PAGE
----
DataballFebruary 23, 2016
In 2002, Theo Epstein was hired by the Boston Red Sox and began using statistics to develop more meaningful metrics for evaluating baseball players. Billy Beane, general manager of the Oakland Athletics, was doing the same thing in California. The next year, Michael Lewis published his bestselling book ‘Moneyball’, which revealed how the A’s, Red Sox, Cleveland Indians and Toronto Blue Jays had started to rely less on scouting and more on data and statistics to pick better players.
Better data, more money. Play ball!
The data mining done by these four ball clubs revealed new insights, such as predicting player value by on-base percentage rather than batting average, and pinpointing the characteristics of undervalued talent. These techniques, practiced now by every major league team, contributed mightily to the A’s record-breaking 20-game winning streak and the Red Sox’s 2004 World Series championship.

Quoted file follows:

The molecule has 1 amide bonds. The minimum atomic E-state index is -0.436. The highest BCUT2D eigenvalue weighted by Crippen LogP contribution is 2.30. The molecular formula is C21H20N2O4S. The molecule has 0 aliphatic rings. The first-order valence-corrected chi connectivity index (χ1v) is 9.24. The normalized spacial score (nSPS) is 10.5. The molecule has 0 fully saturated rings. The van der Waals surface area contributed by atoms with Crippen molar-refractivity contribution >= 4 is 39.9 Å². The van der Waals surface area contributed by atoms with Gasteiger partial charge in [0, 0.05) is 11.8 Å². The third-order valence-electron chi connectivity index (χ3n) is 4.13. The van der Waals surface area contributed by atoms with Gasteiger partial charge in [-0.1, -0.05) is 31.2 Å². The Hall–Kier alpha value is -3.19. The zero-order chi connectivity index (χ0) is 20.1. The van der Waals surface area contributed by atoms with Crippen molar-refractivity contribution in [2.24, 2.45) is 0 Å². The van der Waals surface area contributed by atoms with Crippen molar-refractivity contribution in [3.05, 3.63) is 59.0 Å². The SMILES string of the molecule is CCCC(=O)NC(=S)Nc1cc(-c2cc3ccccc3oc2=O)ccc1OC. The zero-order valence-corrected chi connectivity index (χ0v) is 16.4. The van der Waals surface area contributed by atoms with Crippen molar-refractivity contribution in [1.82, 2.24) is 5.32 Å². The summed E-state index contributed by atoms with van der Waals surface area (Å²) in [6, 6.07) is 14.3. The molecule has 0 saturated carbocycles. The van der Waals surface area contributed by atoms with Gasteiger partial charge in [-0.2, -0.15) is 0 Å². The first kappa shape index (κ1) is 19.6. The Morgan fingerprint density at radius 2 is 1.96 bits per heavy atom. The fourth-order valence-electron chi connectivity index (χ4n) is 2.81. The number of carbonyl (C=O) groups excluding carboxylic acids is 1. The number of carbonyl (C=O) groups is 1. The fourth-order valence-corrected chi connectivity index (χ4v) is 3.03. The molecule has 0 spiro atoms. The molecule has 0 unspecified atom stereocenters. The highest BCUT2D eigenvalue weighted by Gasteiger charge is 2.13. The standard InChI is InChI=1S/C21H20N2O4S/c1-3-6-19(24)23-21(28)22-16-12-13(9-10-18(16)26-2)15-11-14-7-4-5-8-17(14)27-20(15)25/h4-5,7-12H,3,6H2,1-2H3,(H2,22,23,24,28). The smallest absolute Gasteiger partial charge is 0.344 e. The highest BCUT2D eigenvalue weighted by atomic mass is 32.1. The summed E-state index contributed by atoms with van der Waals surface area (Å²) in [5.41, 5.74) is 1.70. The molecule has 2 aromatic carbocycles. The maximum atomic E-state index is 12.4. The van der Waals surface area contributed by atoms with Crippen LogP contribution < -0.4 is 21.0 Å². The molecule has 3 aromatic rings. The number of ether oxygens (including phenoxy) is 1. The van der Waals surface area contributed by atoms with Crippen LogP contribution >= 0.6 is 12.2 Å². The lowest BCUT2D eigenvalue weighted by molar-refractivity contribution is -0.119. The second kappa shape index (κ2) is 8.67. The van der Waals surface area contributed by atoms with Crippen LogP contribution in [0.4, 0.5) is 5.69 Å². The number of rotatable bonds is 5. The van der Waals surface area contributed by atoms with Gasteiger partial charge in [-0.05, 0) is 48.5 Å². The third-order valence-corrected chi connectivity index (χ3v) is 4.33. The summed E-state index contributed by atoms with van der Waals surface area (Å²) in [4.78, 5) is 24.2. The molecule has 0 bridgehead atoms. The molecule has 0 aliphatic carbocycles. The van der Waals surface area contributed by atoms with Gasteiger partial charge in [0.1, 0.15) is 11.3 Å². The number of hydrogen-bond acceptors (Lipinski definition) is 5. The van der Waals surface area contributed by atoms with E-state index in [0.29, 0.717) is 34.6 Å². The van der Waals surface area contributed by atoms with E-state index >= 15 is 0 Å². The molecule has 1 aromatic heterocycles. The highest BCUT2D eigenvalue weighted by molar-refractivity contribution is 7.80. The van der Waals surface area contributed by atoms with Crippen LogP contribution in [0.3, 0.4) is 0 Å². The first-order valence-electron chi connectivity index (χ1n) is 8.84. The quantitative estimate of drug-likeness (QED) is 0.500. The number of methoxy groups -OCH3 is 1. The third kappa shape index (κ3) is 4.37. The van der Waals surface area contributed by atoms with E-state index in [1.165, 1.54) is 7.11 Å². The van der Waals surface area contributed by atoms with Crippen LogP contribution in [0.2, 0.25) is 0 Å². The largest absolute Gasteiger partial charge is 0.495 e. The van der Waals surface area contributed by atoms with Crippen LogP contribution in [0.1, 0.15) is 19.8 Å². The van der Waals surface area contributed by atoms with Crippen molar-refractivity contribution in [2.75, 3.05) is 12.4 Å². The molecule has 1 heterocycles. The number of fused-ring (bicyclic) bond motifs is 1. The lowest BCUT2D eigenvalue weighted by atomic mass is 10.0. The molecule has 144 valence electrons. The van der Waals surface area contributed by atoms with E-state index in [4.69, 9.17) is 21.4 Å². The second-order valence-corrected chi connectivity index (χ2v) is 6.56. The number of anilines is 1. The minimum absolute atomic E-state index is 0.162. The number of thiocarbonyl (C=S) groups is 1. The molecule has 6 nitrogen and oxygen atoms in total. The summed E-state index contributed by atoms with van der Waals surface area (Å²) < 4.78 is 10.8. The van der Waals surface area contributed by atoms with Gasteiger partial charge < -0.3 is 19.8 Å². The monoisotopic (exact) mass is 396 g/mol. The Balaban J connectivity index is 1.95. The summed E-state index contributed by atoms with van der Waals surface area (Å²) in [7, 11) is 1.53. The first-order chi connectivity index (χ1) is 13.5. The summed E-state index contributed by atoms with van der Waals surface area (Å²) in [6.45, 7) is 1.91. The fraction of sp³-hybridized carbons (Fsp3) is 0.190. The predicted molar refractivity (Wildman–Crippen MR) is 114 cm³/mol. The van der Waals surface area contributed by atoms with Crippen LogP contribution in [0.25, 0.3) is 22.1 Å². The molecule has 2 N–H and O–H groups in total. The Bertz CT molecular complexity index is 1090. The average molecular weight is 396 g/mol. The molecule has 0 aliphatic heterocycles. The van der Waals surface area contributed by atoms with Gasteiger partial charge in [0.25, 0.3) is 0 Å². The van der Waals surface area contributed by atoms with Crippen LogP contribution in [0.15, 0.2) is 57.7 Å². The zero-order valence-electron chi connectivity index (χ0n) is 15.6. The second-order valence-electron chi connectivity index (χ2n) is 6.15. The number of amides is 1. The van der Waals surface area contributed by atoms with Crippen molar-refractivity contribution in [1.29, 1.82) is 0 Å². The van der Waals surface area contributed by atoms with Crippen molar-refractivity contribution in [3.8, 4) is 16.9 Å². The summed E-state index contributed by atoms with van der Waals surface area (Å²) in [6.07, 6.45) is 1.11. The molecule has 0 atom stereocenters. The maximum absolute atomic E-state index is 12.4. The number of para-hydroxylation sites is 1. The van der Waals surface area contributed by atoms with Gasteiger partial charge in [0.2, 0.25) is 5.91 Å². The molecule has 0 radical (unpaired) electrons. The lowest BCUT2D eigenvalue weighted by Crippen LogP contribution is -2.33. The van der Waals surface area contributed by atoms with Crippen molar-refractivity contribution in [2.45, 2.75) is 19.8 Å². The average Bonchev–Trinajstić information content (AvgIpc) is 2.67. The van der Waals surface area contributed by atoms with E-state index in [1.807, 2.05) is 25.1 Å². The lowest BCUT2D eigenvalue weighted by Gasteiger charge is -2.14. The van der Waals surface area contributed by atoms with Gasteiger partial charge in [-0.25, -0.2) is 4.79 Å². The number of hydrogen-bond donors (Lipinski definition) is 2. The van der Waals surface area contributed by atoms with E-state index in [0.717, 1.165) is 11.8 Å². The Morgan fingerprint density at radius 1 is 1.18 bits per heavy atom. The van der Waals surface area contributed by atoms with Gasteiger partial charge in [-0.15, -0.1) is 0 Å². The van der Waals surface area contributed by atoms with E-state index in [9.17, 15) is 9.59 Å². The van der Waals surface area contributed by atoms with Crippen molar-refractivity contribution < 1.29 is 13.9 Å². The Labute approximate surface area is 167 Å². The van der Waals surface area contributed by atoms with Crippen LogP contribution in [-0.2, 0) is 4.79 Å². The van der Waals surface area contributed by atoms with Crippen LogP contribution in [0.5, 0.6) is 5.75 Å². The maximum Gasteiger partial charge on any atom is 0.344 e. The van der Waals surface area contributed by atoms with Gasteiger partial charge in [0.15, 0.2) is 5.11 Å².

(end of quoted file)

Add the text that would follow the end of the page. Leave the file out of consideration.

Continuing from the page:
The movie version of ‘Moneyball’, released this month, was eight years from concept to reality. A movie about an idea ñ the idea of collecting data, analyzing it, and drawing conclusions to produce new insights did not initially appeal to studios. But with the backing of Brad Pitt, data analysis suddenly became sexy and the movie was made.
If you love data, baseball or a good story (ok, or Brad Pitt!) go see ‘Moneyball’. It’s not just a baseball movie. It’s the story of how a few people identified a problem and found a creative way to solve it and in the process, changed the game of baseball forever.